Option 5 – Upload images to a stock library, these are the images that are used every day in magazines, advertising etc. The images are sold under licence so the returns will vary depending upon what level/size is bought. I’m currently uploading to Dreamstime, Bigstock and 123RF. If this is for you the links are at the bottom of the page. There is no joining fee for these libraries. For – Once the image is accepted they handle everything, returns per image can be small but regular as the same image can sell over and over.

The type of image needed can vary, for example in one library this picture of Stonehenge has sold 47 times while the UK Notes has sold 22 times.

Stonehenge Sunset England

Stonehenge Sunset England

UK Notes

UK Notes

Against – Having millions of images in their library they only want the best and so will reject any that do not meet their criteria.

Up front I had to decide where I wanted to spend the majority of my time, either taking and editing the photograph or running back and forwards between the printers, framing and post office. Taking the image works for me every time.

So there you have it, there are obviously many other ways of selling but these are my current methods, its a bit daunting at first but If anyone has any queries then please contact me and I’ll try and help, it all depends on how much time you want to spend on it.


If you are into the creative aspects of photography then no doubt you have a use for filters that come with photo editing tools. I find that these filters are often very useful in creating that very different approach to an image be that creating an abstract or enhancing an original image as demonstrated in earlier posts on this site.

Image-1 orig

Image 1

Craquelure filter applied

Image 1 – Craquelure filter applied

There are of course many filters offered for sale on the web but there are many that are free as well. I’ve attached two flower images that started off as straightforward record shots of flowers in a local park.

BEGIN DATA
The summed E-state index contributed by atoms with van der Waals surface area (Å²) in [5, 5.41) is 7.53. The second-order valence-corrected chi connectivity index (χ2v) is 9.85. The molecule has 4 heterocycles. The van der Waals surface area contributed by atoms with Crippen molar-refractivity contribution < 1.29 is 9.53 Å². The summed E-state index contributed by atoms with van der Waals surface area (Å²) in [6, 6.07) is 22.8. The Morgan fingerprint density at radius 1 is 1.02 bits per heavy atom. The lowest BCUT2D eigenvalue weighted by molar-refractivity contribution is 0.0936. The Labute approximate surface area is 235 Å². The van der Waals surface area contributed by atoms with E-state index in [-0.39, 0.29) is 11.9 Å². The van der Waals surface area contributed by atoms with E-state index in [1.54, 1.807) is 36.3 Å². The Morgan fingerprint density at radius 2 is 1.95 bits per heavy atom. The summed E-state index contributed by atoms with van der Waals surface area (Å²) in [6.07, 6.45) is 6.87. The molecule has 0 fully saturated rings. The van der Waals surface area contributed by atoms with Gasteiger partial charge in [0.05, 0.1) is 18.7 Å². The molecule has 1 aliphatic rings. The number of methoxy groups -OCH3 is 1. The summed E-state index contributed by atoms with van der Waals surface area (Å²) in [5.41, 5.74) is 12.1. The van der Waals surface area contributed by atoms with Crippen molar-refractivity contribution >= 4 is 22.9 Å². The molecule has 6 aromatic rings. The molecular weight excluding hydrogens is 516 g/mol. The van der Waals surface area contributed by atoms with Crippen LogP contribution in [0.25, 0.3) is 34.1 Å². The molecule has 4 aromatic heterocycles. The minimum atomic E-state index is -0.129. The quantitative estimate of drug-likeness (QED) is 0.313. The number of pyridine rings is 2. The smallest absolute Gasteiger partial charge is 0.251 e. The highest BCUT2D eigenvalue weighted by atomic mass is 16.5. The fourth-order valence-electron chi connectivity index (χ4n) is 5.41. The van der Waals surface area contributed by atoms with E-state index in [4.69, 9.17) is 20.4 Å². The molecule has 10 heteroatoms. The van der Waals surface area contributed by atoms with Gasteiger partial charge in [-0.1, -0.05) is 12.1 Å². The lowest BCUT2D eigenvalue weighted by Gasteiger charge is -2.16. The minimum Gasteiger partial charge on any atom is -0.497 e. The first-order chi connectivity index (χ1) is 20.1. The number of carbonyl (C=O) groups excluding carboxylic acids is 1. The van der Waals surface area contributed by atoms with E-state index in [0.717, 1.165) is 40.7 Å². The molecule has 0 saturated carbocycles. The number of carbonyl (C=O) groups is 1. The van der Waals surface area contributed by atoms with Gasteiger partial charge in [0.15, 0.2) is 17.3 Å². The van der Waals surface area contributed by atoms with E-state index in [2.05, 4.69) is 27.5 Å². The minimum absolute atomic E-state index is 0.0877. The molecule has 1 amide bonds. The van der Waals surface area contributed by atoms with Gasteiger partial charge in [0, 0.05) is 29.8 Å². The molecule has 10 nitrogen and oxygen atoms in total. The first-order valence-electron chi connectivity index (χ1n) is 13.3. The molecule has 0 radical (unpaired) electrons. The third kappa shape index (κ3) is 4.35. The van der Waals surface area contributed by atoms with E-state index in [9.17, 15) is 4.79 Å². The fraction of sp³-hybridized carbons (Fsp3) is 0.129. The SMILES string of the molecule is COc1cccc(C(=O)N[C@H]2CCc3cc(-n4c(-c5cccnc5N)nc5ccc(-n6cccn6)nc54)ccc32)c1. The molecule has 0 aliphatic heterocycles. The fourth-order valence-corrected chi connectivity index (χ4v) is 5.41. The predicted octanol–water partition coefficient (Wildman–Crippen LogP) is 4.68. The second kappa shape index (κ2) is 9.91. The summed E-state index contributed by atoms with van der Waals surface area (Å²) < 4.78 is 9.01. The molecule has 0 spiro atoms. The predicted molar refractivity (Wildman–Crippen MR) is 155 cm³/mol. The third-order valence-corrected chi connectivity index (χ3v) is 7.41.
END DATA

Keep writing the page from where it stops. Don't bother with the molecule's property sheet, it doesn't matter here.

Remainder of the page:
Image-2 orig

Image 2

Mashberry Filter applied

Image 2 – Mashberry Filter applied

To each of them I’ve applied a filter that was offered free on the web and as can be seen the end result is very different.





For those with an interest Image 1 is a filter called Craquelure and Image 2 is named Mashberry and both are available at http://www.redfieldplugins.com/ . Have fun…


No matter what you do everyone has a favourite, with me and photography its no different, of the thousands of images in my archives there are some that I keep going back to over and over again, the ones I show when people ask me what I’m up to, the ones I choose the pc background from, the ones I print and frame for display. The more I get into this the larger the collection becomes and better cameras don’t necessarily make it easier as I still include images that I took with my first DSLRs.

So what makes a particular image a favourite?, well sometimes its the time of day, that occasion when the lighting is just right and the image comes out just as I imagined it and you know that the odds are very high against ever being able to take it again. For others it could be the amount of work that I put in afterwards to create a mood that didn’t exist at the time, that took so many steps in editing that I’d lost track of what I’d done yet I remained pleased with the final result. Whatever the reason these are the images that I copy into a separate file so I can access them immediately, if you haven’t then I can only recommend you start one.